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Eric Moraczewski, executive director of the Gateway Arch Park Foundation. Photo by Ron Klein

Eric Moraczewski was sitting in an Executive MBA classroom at Olin’s Knight Center on a spring evening almost exactly two years ago when he felt the phone vibrate in his pocket. He excused himself and answered the call from a board member at the Gateway Arch Park Foundation.

“It was a quick call,” Moraczewski said. “One of the board members said Maggie let us know she’s leaving. He said, ‘We’d like you to run the foundation.'”

Maggie Hales, then president and executive director of the foundation and Moraczewski’s boss, had resigned. So over lunch at Bobo Noodle House the next day, the board member and Moraczewski worked out the details and just like that, he assumed control over a $380 million project to renovate one of the country’s most beloved icons. After a brief interim period, Moraczewski took on the executive director permanently in October.

Just a few months earlier, he’d been hired as the foundation’s CFO—the result of another fateful phone call at 3 a.m., while Moraczewski was in Asia running his consulting firm, FDI Strategies. Then, a recruiter was on the line letting him know an opportunity was available.

“It was one of those opportunities that you only get once—if you’re lucky, twice—in your life,” Moraczewski said. “The Arch is one of those world symbols.”

EMBA Education Brought Confidence

A few weeks after taking the reins at the Gateway Arch Park Foundation, Moraczewski received his Executive MBA from WashU. The experience supplemented the skills he needed to establish and brand his own consulting firm targeting companies doing business in Asia. And it also gave him the confidence to stand in front of a “who’s who” of civic leaders on the foundation’s board and provide mission-focused updates.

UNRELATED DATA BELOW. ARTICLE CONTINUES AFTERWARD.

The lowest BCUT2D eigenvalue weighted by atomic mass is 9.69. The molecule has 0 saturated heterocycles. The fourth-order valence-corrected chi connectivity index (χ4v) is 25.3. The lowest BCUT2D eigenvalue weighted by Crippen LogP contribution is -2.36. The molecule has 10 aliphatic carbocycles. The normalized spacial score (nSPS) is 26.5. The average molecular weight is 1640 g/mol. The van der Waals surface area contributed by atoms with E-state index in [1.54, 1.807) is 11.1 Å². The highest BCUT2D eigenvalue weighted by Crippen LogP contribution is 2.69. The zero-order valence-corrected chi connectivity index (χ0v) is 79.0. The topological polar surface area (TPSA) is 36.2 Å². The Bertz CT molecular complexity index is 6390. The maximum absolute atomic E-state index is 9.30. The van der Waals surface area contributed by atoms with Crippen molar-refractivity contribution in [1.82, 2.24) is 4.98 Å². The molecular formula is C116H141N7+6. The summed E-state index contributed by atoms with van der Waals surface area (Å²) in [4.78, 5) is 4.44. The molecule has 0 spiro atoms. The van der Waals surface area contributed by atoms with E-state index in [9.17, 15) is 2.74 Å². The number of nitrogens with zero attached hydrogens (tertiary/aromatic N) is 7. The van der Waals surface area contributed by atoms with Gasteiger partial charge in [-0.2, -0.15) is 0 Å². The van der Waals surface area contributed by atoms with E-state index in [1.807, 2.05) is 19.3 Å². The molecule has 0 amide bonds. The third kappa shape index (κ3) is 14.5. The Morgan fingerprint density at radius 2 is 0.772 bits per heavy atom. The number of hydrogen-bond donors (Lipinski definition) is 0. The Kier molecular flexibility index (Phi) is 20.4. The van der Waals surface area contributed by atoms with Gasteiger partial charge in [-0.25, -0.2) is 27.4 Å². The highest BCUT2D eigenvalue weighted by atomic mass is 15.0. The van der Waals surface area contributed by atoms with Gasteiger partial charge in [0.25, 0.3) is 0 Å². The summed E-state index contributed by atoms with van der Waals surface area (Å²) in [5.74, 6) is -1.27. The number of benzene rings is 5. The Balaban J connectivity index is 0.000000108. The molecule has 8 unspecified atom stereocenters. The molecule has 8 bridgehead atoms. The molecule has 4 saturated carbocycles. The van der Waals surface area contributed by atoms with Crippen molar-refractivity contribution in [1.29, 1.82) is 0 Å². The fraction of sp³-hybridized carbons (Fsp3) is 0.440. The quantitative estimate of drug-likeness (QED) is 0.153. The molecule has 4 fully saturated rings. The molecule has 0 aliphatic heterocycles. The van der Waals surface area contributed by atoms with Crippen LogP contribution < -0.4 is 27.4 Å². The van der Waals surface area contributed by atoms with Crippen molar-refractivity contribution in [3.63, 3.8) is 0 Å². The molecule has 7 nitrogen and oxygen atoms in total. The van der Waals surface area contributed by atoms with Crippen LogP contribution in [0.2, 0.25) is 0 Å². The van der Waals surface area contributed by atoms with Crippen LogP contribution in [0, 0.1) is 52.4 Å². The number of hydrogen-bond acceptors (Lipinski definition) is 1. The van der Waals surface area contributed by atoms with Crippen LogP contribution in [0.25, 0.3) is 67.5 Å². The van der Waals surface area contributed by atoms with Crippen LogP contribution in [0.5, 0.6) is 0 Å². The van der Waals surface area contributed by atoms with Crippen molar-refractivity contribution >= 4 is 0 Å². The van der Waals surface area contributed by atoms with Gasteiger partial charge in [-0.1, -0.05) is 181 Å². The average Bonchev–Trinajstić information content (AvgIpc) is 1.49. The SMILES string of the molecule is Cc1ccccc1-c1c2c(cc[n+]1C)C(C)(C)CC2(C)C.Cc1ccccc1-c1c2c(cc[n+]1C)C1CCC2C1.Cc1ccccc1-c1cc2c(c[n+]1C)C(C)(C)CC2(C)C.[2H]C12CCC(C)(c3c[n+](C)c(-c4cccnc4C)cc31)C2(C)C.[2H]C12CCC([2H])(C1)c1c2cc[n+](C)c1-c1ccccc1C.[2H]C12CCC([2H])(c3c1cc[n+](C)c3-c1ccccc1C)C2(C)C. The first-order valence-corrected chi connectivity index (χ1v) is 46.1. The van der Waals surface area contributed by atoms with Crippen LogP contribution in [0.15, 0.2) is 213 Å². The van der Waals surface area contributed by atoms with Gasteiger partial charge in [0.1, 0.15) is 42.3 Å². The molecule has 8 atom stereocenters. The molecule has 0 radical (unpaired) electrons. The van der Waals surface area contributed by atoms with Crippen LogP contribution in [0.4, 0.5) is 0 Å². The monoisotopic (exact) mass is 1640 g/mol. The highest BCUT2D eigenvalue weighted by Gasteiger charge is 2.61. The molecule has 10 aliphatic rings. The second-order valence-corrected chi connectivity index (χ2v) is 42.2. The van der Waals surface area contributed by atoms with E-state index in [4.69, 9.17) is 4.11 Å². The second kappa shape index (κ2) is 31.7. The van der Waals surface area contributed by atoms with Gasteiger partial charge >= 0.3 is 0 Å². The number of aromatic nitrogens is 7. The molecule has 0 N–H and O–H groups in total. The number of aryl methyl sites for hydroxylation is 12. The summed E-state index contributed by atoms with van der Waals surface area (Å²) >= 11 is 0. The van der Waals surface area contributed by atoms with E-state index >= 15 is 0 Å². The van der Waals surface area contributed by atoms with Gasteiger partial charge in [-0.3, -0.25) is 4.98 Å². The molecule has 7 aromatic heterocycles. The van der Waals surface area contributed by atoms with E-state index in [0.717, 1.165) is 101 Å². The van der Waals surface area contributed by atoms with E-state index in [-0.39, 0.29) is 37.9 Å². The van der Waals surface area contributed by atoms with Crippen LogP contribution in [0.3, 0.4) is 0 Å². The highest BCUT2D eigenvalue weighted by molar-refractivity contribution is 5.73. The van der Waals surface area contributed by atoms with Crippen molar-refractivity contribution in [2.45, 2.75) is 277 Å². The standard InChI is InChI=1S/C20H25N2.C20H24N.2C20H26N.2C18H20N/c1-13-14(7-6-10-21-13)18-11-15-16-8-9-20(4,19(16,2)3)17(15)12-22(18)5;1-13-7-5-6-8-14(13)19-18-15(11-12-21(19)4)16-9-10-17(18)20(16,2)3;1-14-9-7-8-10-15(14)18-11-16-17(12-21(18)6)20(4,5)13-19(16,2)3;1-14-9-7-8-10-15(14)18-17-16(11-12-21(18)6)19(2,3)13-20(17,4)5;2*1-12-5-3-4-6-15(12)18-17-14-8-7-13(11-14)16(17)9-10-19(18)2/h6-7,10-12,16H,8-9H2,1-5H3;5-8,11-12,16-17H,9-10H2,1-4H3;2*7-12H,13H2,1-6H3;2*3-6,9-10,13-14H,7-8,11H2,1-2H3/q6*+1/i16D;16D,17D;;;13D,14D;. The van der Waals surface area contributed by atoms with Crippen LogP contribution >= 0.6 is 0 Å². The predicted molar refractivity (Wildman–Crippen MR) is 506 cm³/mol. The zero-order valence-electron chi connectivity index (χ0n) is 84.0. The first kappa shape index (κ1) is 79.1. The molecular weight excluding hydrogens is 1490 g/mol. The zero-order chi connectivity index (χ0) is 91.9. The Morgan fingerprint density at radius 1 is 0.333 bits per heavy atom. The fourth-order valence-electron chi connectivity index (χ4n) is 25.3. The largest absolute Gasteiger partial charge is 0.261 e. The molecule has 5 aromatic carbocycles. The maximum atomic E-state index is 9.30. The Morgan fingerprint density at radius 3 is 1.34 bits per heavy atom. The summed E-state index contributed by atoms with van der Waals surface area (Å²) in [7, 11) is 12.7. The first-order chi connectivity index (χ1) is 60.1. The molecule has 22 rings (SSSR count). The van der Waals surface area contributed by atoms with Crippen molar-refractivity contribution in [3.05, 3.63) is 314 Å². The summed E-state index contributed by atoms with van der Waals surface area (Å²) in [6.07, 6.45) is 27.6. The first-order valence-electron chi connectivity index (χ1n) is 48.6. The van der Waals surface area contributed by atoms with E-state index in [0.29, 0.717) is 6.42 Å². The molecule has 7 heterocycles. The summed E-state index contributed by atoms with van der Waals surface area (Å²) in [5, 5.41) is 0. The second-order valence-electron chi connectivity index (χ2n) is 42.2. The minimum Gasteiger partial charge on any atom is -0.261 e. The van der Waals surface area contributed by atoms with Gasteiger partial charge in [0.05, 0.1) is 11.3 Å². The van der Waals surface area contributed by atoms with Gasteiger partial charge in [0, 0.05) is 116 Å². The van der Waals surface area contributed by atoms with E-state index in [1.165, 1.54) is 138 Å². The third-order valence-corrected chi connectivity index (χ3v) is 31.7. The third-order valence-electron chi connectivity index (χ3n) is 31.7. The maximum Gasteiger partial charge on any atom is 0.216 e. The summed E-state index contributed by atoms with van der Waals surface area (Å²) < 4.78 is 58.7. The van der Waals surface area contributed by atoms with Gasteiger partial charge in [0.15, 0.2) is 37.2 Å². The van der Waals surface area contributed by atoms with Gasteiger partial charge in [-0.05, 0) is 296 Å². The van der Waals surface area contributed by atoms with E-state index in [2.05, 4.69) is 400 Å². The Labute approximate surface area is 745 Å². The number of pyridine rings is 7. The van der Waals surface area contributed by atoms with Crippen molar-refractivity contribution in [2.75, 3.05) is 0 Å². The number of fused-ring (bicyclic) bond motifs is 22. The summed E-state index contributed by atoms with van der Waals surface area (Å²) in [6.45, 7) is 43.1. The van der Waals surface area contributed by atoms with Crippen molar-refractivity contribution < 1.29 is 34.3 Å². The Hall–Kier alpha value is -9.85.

Eric Moraczewski, EMBA '16, interviewed at the Gateway Arch Park Foundation offices.

Eric Moraczewski, EMBA ’16, interviewed at the Gateway Arch Park Foundation offices.

“There are some intimidating people in that room if they wanted to be. They’re not. They’re great people,” he said.

The class connections are also invaluable. He’s recruited one of his classmates for the foundation’s young friends board and another—Eric Maddox, a former Army interrogator whose work led to Saddam Hussein’s capture—will be a featured speaker at the Arch’s Veterans Day event.

Moraczewski speaks highly of Sam Chun, Olin assistant dean and director of executive education, for the way he could “see how an idea grows into a business, how quickly he’d progress through that.” Frans VanOudenallen, director of career development, helped inspire Moraczewski to a wholesale overhaul of personal branding for his consulting business.

“I never really tried in undergrad or in high school. It came fairly easy to me. I didn’t get as much out of it as a I should have,” he said. “This was the first time I chose education as opposed to just going through the steps. It had a different meaning.”

A Time of Transition for the Arch

Since Moraczeski took over the foundation’s leadership, the milestones have come fast and furious for the project he manages with five other major stakeholders: the city of St. Louis, Great Rivers Greenway, the National Park Service, Bi-State Development, and the Jefferson National Parks Association.

Each has a piece of the project. One manages the park trails. Another manages the museum gift shop. One operates the tram to the top of the monument. The park service manages the grounds.

But it’s the Gateway Arch Park Foundation that raised the lion’s share of the funding—$221 million—to accomplish the massive overhaul of the park grounds, renovate the museum, and construct a park walkway over Interstate 44. That piece of the project opened on March 26.

“We oversee the design and construction of the project,” Moraczewski said. “But we’re transitioning into a conservancy role. A big reason I was brought in was to develop that strategy. We want to make sure it doesn’t fall into wreck and ruin after we’ve just spent $380 million renovating it.”